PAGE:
The Weinhard-Astoria Hotel opened on November 21, 1910, nearly 4 years after the Weinhard estate purchased the site and more than 6 years after Whipple outlined his plan before area merchants. The $100,000 building was exceptionally handsome.
Designed in the American Renaissance style, the four-story facade blended gray pressed brick with terra cotta molding and detail. The lobby was eye catching too. Its tile floors, oak paneling and boxed beam ceilings were classic. They surpassed "anything of the kind on the coast."
The 81 guest rooms were up-to-date luxury: steam heat, electric lighting (even in the closet) a phone connection to the main office, and "private baths" - shared in suites - with porcelain fixtures. Brussels carpets graced the floors beneath beds, which were almost certainly wonderful. Bedsteads were brass, both gilt and enamel finish. The mattresses were silk floss. Beds were made with fine linen "and other articles needed to insure sweet rest to those fortunate enough to sleep in them."
A successThe Weinhard-Astoria Hotel was a success. Within four years, it was overflowing and a fifth floor and annex were planned. But the magnificent hotel was also ill-fated. On Dec. 8, 1922, Astoria's downtown was savaged by fire. Although the hotel was of fire-proof construction, frantic firemen dynamited it in an attempt to block the spread of encroaching run-away flames.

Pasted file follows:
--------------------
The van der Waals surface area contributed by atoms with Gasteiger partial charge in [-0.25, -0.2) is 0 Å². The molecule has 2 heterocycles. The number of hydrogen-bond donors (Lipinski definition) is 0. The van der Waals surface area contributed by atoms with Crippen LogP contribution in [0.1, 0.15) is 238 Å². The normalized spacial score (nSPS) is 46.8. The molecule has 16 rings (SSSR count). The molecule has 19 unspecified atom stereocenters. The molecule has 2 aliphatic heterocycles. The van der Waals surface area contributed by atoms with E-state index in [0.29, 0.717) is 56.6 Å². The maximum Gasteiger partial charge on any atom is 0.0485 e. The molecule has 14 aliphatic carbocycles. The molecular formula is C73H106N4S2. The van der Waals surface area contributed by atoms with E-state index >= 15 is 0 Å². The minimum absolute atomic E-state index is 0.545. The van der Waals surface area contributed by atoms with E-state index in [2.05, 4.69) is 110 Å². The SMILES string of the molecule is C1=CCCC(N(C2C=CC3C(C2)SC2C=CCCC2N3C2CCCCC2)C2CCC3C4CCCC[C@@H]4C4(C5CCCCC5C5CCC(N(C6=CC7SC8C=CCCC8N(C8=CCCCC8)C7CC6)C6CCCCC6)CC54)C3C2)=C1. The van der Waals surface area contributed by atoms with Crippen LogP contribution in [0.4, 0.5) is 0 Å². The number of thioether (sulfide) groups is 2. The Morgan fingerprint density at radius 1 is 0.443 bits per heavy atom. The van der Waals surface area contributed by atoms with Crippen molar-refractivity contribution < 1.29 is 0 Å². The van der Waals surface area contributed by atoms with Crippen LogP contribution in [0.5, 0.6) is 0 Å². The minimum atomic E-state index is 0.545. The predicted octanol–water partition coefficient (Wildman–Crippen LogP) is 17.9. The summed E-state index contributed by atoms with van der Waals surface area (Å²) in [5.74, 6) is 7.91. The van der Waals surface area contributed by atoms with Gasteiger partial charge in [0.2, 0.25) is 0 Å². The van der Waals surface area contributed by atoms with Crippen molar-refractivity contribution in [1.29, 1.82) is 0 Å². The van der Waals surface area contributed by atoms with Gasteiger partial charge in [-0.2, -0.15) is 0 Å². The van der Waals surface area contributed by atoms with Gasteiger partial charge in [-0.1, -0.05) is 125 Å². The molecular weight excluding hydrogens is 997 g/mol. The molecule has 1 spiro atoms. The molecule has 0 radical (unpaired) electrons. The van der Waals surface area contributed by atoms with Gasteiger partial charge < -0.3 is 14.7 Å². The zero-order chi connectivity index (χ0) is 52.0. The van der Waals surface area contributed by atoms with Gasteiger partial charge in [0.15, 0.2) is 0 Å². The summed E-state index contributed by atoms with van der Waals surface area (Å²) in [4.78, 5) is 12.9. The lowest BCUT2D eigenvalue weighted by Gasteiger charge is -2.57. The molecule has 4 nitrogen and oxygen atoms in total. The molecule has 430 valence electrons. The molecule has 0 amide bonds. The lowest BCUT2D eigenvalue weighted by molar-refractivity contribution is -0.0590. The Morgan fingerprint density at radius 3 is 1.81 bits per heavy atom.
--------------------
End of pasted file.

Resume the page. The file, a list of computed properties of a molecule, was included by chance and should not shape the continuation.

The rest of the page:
Virtually all that remained of the Weinhard-Astoria Hotel was its Duane Avenue entry: two Ionic columns supporting a cornice and frieze incised with the hotel's name. The columns were salvaged, thanks to the Kiwanis and Rotary Clubs, and erected in Shively Park. These columns, our Portals of the Past, are a reminder of both the fire and grand visions preceding it.
The rebirth of structures like the Hotel Elliott captures the best of those visions. Combined with numerous other commercial projects, it is shaking off the lethargy which numbed Astoria for so many years. And, it is drawing our city into a revival.
John E. Goodenberger is a historic building consultant who lives in Astoria.